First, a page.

Author Archive for: ‘KedarAdour’
Eurydice,(Jessica Rudholm) Her Father (Fred Pitts) and the Three Stones (Jermy Parkin, Helen Papas, Stefin Collins in Custom Made’s production of Eurydice.
NOW EXTENDED THROUGH APRIL 28!
EURYDICE by Sarah Ruhl. A reimagining of the Greek Orpheus and Eurydice myth. Directed by Katja Rivera. Production concept by Brian Katz. Original score by Liz Ryder. Custom Made Theatre Company, 1620 Gough Street, San Francisco. www.custommade.org. March 19- April 14, 2013.
AN AMBITIOUS, IMAGINATIVE, ENTERTAINING, THOUGHTFUL EVENING
Sarah Ruhl is an icon in the theatre and two of her plays (In the Next Room or The Vibrator Play and The Clean House) were Pulitzer Prize finalists. There is no doubt in this reviewer’s mind the she will eventually grab the brass ring and win that coveted prize. Her play Eurydice, written early in her career does not rate the accolades of her more recent works but is an intriguing part of her development as a playwright having more than a touch of self-importance as she undertakes a new slant on a well-known popular myth.
In ancient Greek myth Orpheus was a legendary musician with the ability to charm all living and inanimate things and even stones. When Eurydice dies shortly after their wedding and is sent to the Underworld, the distraught Orpheus breaks through the Gates Hell to retrieve her. And you know the rest of the story. If not, go to the intimate Custom Made Theatre and see an ambitious and imaginative production and find out the answer.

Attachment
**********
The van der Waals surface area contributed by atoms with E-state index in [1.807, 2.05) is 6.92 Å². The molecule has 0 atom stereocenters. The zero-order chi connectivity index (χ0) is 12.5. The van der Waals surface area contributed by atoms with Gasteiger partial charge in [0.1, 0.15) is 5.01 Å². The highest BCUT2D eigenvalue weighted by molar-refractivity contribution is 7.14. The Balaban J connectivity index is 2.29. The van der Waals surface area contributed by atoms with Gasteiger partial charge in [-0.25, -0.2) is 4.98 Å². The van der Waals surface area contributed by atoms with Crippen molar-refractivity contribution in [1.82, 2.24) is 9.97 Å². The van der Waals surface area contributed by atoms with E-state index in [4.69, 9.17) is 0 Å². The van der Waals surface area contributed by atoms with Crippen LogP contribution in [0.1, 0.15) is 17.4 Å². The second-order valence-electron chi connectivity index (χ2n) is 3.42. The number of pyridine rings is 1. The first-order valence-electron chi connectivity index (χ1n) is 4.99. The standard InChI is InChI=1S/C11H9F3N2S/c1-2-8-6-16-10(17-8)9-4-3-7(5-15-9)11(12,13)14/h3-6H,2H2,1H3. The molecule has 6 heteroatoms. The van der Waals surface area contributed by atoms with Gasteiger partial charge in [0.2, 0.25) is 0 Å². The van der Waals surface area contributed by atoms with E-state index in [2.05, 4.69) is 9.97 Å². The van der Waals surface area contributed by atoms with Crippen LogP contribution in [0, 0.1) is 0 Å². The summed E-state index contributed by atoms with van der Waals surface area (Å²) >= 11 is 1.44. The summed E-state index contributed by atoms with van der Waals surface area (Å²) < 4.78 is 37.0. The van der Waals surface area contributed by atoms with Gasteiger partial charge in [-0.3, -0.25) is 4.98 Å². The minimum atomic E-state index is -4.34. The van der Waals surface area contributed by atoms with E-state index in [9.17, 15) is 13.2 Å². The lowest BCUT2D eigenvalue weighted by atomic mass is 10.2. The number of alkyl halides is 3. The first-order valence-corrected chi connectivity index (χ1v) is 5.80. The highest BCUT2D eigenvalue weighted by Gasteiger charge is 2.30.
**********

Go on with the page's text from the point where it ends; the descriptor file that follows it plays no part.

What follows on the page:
Where the plight of Orpheus descending into the underworld is the major theme of the myth, strong feminist activist Ruhl poses the question, “What is the plight of Eurydice?” The play is constructed from her viewpoint and requires a talented actor to play the role. The diminutive Jessica Rudholm fits the bill beginning with the opening acrobatic love scene with statuesque David Naughton playing Orpheus. They are ably supported by Fred Pitts playing Eurydice’s father with understated charm and authority. Eric O’Kelly as a Nasty Interesting Man strides on stage on stilts and later appears without them as he pedals a child’s scooter to undertake the role of Lord of the Underworld. The ubiquitous Greek chorus is another imaginative touch being Big Stone, Loud Stone and Little Stone (Jeremy Parkin, Helen Pappas and Stefin Collins).
The production values are very clever and often whimsical with original music (Liz Ryder) well-suited to the action. There is an atmospheric modernistic set (Sarah Phykitt) in black and white skewed designs with a jagged door as Gate of the Underworld dominating rear stage. Providentially the running time of about 85 minutes will hold your attention.
Kedar K. Adour, MD